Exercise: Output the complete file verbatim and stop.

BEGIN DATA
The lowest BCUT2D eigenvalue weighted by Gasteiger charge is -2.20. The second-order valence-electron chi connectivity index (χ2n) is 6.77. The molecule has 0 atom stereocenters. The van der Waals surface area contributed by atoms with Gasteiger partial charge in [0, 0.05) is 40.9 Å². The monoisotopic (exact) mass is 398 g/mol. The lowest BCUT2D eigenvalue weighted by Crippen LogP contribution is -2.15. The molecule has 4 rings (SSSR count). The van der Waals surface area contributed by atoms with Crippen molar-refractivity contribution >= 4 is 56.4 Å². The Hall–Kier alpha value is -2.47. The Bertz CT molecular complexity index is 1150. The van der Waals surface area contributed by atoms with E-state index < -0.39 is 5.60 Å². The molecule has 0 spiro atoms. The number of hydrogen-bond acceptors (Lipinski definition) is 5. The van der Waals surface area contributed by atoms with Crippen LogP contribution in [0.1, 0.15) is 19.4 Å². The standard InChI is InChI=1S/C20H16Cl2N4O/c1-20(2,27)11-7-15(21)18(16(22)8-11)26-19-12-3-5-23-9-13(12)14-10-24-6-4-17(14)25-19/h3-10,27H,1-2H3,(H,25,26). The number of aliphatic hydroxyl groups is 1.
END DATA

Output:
The lowest BCUT2D eigenvalue weighted by Gasteiger charge is -2.20. The second-order valence-electron chi connectivity index (χ2n) is 6.77. The molecule has 0 atom stereocenters. The van der Waals surface area contributed by atoms with Gasteiger partial charge in [0, 0.05) is 40.9 Å². The monoisotopic (exact) mass is 398 g/mol. The lowest BCUT2D eigenvalue weighted by Crippen LogP contribution is -2.15. The molecule has 4 rings (SSSR count). The van der Waals surface area contributed by atoms with Crippen molar-refractivity contribution >= 4 is 56.4 Å². The Hall–Kier alpha value is -2.47. The Bertz CT molecular complexity index is 1150. The van der Waals surface area contributed by atoms with E-state index < -0.39 is 5.60 Å². The molecule has 0 spiro atoms. The number of hydrogen-bond acceptors (Lipinski definition) is 5. The van der Waals surface area contributed by atoms with Crippen LogP contribution in [0.1, 0.15) is 19.4 Å². The standard InChI is InChI=1S/C20H16Cl2N4O/c1-20(2,27)11-7-15(21)18(16(22)8-11)26-19-12-3-5-23-9-13(12)14-10-24-6-4-17(14)25-19/h3-10,27H,1-2H3,(H,25,26). The number of aliphatic hydroxyl groups is 1.